The sun is out. This week promises a combination of 70 degree days, thunderstorms and some lingering snow. It's officially spring in Colorado. More importantly, it's garden-planning season.
I have a teeny-tiny house with a huge yard, and gardening is one of the few things that completely sustains my mental health, well-being and general level of happiness. But as a grad student, I have spent the last few summers with my face in a textbook, eschewing sunshine and dirty hands for long days in the library staring at a computer screen. Finally, I am close enough to being done with my degree that I can enjoy some semblance of a normal life again. And my first order of business is to incorporate some goddamn gardening into my life.
Even pre-grad school, this was the time of year when the first few extra hours of sunshine and a welcome warm breeze would cause me to blow my entire budget on my future garden. This is the time of year when any disposable income goes toward seeds, seedlings, pots, mulch, cute garden clogs and inevitably some cool new gardening tool that I must have. Last year, I treated myself to a legit flamethrower. My trusty Red Dragon 1000 and I are going to annihilate the invasive weeds this year ... organically, of course.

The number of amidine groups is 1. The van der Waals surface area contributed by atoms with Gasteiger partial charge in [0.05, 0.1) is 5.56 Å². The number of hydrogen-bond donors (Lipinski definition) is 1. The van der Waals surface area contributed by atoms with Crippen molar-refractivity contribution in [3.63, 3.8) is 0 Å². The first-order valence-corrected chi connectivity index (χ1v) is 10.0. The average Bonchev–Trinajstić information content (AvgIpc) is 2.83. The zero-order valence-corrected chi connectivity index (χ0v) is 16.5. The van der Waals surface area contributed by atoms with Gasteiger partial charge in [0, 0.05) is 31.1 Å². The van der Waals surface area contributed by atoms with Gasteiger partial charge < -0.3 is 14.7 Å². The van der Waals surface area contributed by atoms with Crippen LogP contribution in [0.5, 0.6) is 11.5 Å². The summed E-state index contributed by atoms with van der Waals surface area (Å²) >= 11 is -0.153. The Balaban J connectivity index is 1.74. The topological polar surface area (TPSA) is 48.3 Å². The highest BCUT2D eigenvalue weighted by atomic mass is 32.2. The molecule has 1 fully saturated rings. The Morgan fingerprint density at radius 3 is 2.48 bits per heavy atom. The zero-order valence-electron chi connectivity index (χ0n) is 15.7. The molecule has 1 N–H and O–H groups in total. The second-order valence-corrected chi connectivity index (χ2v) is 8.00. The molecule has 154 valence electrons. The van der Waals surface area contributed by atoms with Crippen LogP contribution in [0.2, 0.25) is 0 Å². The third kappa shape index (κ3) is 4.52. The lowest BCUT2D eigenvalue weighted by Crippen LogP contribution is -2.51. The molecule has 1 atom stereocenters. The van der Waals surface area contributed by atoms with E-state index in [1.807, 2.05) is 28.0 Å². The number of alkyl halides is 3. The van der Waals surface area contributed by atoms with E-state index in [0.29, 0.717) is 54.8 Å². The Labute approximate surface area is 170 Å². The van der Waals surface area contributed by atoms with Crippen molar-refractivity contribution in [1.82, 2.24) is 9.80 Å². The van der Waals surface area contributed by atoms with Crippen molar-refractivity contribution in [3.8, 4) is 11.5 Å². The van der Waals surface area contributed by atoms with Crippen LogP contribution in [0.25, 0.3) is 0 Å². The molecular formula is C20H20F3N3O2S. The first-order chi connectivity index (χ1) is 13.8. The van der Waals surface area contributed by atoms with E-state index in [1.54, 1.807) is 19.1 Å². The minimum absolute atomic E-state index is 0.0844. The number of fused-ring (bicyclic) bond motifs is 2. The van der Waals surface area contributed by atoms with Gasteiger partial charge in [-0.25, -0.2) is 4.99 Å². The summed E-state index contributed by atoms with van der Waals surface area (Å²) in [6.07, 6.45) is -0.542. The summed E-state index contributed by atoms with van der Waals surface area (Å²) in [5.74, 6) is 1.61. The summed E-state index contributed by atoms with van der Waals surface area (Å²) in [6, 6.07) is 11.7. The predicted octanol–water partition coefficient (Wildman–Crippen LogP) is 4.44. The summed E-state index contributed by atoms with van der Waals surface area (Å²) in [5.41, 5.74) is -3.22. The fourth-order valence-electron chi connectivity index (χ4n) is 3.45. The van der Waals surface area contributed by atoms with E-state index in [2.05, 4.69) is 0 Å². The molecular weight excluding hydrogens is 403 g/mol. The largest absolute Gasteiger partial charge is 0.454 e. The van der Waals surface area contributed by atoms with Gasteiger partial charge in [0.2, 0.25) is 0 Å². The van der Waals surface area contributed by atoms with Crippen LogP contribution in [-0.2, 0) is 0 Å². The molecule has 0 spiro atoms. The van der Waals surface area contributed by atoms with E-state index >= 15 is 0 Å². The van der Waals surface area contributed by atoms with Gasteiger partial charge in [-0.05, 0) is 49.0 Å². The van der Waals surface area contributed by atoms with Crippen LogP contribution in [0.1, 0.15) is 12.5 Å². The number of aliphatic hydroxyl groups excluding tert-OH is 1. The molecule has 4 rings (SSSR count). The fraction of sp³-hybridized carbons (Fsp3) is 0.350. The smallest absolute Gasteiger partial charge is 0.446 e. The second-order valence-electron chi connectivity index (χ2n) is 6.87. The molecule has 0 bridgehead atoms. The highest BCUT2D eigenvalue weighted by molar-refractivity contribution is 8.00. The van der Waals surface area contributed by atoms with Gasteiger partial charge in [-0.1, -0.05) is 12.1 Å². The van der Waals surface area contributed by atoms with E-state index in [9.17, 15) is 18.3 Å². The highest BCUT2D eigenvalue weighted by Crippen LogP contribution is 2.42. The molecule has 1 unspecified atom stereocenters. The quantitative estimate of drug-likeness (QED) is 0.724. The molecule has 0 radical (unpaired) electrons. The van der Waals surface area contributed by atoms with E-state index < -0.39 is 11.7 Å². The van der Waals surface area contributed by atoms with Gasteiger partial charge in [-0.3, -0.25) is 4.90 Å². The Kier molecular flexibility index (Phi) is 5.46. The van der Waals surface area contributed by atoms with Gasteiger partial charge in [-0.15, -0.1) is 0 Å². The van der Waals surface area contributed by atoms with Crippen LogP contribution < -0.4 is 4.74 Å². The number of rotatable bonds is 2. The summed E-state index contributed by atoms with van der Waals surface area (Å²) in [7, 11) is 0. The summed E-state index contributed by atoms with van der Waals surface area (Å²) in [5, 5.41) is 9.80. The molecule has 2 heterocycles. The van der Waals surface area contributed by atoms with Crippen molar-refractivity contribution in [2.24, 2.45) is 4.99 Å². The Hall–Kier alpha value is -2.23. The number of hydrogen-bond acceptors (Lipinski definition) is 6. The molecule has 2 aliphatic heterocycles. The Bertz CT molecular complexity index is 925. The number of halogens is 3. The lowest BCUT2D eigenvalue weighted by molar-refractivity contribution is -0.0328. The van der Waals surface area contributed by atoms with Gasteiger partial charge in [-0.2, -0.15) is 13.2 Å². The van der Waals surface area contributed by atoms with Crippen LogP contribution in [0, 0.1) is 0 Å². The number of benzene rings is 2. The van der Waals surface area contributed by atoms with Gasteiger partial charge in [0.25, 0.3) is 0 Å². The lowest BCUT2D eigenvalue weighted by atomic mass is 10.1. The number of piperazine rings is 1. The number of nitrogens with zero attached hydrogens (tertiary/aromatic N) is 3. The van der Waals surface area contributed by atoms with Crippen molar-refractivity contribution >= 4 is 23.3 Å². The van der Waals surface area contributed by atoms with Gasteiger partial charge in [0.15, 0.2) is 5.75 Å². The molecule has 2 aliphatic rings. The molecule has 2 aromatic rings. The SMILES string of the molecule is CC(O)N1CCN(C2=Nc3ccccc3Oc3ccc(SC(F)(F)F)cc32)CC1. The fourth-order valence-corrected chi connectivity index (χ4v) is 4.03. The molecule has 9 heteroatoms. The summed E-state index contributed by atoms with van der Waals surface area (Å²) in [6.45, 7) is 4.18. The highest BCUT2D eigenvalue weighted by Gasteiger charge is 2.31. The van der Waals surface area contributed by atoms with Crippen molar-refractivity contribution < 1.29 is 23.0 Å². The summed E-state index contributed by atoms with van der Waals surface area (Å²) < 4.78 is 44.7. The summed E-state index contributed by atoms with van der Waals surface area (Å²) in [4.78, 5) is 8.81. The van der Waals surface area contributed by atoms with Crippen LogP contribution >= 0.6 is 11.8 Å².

Real gardening season is still a few weeks away, but I foresee an ambitious summer ahead. I have drawings for entire sections of my yard that I plan to dig up and redo; seedlings started for a vegetable garden that isn't big enough to host them all; fabric, cushions, sandpaper and sealant ready to restore some outdoor furniture I've inherited. I have bistro lights to hang and supplies to collect so I can finally learn how to can and pickle my own produce. I've also pre-bought a new colony of bees to inhabit my empty hive.
I am so ready for this.
Some might think it's ridiculous to invest so much money and energy on something so temporary. But in my experience, there is nothing like a garden to satiate the soul. To garden is to create something from nothing, to take seeds, dirt and water — each element dormant on its own — and bring them together to create life. To nurture robust plants and flowers into existence is a physical, emotional and creative feat. Then there is the quiet patience and rhythm of weeding a garden that is pure meditative bliss. I simply can't wait to be exhausted from hauling a wheelbarrow around, frustrated because I can't quite get all the dirt out from under my fingernails and blissfully broke.
I patiently waited out the winter indoors, but now I am getting impatient. Spring has only just begun, and I am already anxious to be sunburned and sipping a beer among my flowers.
I have been waiting a long time for this particular garden, and it's going to be a good one.
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